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Politics

Memo to GOP: Stop Talking to Yourselves

We pointed out yesterday that while Americans overwhelmingly approve of President Obama's  efforts to be bipartisan, they don't feel that Republicans are meeting him halfway. The GOP reaction to Obama's first address to Congress shows why -- and actually gives them a roadmap to rebuilding their party. Republican's aren't talking to the public at large -- they're speaking to their base.

We pointed out yesterday that while Americans overwhelmingly approve of President Obama's  efforts to be bipartisan, they don't feel that Republicans are meeting him halfway. The GOP reaction to Obama's first address to Congress shows why -- and actually gives them a roadmap to rebuilding their party.

Republican's aren't talking to the public at large -- they're speaking to their base. And until they figure out that  bipartisanship really has only a little to do with how well they cooperate across the aisle and everything to do with whether they are listening and responding to a broad swath of voters, they will remain a minority party.

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Obama's speech focused on the economy and a national angst so broad and deep that consumer confidence is at historic lows. In doing so, he singled out the problems that he believes got us in this mess -- rapacious health care costs, a failing education system and fiscal and regulatory irresponsibility, chief among them. He argued forcefully that only addressing all of them will get us out of this mess.

How did Republicans try to counter? By brushing aside Obama's analysis and main points and relying on stale arguments aimed at issues most Americans regard as tertiary in a time of national crisis. In other words, rather than engage Obama -- indeed, rather than address the crisis directly -- Republicans continued to operate in the same echo chamber of GOP rhetoric that stopped serving them well several years ago. Lousiana Gov. Bobby Jindal's formal response on behalf of the opposition after Obama's speech was only the highest profile example of the party's tin ear.

Jindal focused on the Republican Right's Holy Trinity of the past three decades -- lower taxes, reduced spending, smaller government. In fact, he apologized to the American public for the party breaking faith with it -- not because of failed policies, but for not being doctrinaire enough.  "Our party is determined to regain your trust. We will do so by standing up for the principles that we share, the principles you elected us to fight for, the principles that built this into the greatest, most prosperous country on Earth," is the pledge he made.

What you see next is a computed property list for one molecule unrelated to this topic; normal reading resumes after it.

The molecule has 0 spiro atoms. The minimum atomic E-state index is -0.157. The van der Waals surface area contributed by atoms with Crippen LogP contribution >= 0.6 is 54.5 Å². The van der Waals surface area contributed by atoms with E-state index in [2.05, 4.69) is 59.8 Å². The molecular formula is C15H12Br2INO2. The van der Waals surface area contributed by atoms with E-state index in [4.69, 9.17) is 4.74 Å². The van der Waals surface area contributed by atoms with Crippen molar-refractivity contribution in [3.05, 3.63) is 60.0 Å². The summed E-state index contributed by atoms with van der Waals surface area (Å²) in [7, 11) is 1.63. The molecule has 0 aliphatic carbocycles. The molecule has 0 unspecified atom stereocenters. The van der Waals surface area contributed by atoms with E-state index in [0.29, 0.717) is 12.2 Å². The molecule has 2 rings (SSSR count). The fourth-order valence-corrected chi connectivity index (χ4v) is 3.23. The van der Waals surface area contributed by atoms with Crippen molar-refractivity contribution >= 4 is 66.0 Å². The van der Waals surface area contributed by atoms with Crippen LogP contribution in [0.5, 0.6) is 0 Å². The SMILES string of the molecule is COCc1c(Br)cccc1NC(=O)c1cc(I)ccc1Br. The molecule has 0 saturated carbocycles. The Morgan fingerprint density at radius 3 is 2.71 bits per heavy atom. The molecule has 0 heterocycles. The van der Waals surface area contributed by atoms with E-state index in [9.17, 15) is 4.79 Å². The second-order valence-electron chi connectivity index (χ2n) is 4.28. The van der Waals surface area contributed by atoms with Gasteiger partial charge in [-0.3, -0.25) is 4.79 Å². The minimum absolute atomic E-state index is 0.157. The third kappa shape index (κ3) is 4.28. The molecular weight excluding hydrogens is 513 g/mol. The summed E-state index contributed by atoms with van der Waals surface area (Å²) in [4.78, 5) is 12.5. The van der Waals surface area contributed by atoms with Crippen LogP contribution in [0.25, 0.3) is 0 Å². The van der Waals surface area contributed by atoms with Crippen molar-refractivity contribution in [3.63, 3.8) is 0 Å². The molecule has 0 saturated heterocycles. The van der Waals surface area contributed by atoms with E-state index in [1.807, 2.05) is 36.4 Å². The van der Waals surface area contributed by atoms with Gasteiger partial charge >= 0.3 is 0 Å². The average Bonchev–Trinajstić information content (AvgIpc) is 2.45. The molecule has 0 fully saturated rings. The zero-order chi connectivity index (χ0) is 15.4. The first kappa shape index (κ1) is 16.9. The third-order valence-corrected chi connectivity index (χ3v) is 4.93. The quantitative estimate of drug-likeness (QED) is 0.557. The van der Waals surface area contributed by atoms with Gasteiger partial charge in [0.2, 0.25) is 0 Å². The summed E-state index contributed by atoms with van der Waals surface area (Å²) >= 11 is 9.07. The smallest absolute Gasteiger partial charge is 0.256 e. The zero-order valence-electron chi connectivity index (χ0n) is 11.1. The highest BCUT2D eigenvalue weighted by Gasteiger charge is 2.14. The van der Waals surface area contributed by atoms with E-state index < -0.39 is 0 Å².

Let's leave aside the simply bizarre logic of Republicans promising to pursue "the principles you elected us to fight for" less than four months after Americans actually voted for the other party in large numbers. Even those who agree with Jindal and congressional Republicans philisophically recognize that most Americans don't. Jindal's attack on big government is essentially an attack on the widespread hope that Washington will do anything and everything within its considerable power to minimize the depth and impact of the recession. And the other things he told the country Republicans fretted about -- tax increases for those with the highest incomes and, yes, again, for goodness sakes, earmarks -- simply don't get the pulses racing of those who are without a job or without health or whose plan for retirement right now is crossing their fingers or saying incantations over their 401(k) account statements.

And that is the GOP's big problem. The party is apologizing to the 30-35% of Americans that make up its conservative base and who believe with all their hearts that the country's biggest problem was that the Republican administration and Congress that ran the country for most of the decade was not Republican enough. Whether their policies are right or wrong, Republicans will remain in political exile as long as they keep talking among themselves while Obama talks to -- and listens to -- the country as a whole.

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